Turning aspirations into a reality

1 min read

Last week’s Budget expected a swifter bounce-back from the pandemic than had previously been expected.

The Chancellor, Rishi Sunak, used his Budget speech to promise “honesty” about what would be needed to rebalance the economy and claimed he was laying the foundations for a post-pandemic recovery.

Sunak talked at length about making the UK, “the best place in the world for high-growth, innovative companies,” and announced a number of measures intended to encourage business investment and an R&D innovation-led recovery.

But was it anywhere near enough? For many commentators it was a thin statement, even when taking into account the headline grabbing 6 per cent increase in corporation tax.

Commenting CaSE Executive Director Professor Sarah Main said that while there had been a strong innovation theme, with support for innovative firms and the green economy, announcements on science funding were “notably scarce”. She pointed to there being no provision for the UK's agreed participation in Horizon Europe, no specific measures to alleviate Covid pressure on UKRI's budget, or support for research charities – all of which will have a significant impact on the UK's science and research activity.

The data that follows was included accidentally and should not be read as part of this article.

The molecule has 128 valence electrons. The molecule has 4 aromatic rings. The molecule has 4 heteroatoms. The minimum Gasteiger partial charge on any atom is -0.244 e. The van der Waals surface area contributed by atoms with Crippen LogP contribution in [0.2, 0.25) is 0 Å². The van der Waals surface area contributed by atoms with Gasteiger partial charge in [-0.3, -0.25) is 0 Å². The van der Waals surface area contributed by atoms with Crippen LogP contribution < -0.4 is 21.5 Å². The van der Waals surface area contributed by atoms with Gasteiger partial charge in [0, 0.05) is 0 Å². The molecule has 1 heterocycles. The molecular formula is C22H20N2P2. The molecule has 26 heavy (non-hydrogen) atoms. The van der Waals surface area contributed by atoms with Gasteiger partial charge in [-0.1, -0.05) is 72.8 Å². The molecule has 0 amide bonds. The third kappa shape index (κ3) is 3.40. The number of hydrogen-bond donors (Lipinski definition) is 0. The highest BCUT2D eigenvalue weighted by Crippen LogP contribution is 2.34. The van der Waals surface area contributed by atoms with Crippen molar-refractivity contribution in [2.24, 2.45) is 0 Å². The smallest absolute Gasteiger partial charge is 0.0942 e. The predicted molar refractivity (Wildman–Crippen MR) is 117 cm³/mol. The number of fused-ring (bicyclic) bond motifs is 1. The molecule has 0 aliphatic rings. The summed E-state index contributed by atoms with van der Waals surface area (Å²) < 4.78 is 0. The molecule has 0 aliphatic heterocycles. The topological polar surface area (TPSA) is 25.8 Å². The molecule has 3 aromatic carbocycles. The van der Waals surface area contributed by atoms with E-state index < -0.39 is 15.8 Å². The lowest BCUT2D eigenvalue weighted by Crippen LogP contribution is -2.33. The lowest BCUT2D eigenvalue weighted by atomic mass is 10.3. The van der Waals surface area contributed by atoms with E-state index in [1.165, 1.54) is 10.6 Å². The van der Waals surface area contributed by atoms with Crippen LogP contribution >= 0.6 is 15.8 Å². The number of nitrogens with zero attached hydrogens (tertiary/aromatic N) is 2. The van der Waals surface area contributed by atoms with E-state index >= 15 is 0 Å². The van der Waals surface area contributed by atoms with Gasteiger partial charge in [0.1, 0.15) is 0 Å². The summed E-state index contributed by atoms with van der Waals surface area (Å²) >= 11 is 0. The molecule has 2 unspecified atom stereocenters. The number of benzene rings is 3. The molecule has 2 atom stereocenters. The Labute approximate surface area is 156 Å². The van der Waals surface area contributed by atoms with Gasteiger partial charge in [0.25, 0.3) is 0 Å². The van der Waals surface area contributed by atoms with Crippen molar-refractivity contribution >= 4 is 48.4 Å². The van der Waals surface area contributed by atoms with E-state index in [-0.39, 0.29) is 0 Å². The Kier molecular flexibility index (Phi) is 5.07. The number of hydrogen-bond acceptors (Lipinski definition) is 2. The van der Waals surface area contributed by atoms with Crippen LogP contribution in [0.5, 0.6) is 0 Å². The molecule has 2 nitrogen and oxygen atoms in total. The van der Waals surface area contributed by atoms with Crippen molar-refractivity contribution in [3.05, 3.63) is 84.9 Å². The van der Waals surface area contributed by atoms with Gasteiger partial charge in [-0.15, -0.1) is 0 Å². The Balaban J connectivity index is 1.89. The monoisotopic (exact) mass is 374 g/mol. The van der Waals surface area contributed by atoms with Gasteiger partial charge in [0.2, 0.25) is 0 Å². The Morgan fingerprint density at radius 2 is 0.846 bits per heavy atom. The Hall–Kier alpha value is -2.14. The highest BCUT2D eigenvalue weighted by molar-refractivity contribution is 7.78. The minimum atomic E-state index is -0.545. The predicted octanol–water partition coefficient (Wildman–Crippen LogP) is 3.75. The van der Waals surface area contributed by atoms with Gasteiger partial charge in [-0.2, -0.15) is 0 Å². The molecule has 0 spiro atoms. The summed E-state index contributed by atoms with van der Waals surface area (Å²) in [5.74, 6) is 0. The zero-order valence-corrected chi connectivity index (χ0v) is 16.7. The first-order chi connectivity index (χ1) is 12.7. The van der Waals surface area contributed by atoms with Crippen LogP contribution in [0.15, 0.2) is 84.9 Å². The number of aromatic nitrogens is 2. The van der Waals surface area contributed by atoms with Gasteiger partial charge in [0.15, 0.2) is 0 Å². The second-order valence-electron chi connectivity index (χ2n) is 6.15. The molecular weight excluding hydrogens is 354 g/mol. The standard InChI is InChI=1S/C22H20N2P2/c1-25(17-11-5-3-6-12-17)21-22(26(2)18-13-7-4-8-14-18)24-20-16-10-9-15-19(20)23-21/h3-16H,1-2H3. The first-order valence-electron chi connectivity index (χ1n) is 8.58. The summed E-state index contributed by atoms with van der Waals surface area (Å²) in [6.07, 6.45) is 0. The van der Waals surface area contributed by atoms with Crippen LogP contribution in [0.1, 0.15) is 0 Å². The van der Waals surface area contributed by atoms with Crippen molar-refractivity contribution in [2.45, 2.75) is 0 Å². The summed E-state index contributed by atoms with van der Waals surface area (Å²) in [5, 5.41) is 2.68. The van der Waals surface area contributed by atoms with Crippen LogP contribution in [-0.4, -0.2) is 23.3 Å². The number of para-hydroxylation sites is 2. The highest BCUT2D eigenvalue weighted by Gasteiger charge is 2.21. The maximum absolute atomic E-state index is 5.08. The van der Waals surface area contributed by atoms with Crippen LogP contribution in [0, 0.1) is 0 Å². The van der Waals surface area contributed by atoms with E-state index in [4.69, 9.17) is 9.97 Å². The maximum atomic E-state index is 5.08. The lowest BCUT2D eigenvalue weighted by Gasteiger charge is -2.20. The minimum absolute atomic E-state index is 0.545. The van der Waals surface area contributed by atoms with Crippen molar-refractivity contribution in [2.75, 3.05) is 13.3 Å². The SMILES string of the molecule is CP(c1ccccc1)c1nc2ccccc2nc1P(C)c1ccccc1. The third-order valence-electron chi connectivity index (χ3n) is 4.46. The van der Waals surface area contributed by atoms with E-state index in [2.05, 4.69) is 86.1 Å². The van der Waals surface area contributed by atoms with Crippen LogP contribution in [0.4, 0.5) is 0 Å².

That’s not to say that there were no announcements of note - the introduction of the Future Fund to support the scaling up of R&D-intensive businesses and the launch of the British Business Bank, to help companies access the capital they need to develop and grow, should be welcomed.

These announcements recognise the potential of high-growth, innovative technology companies to the UK and of the green industrial revolution.

Science has an important role to play in the UK’s recovery and future growth.

However, as Professor Sir Jim McDonald, the President of the Royal Academy of Engineering said, “Our ambitions on net zero, infrastructure and digitalisation are threatened if we do not have the number and diversity of people with engineering and technical skills needed to deliver them.”

That means we should be looking to attract high profile talent from around the world, for sure, but also at the potential of communities in UK regions outside of traditional scientific hubs.

Young people have been disproportionately affected by the pandemic and the government has really got to work at creating opportunities for them – it’s no good talking about levelling up if you don’t deliver on those promises.

For research and innovation to support the UK’s recovery and growth it must start from a strong foundation and that only comes from a talented and educated workforce.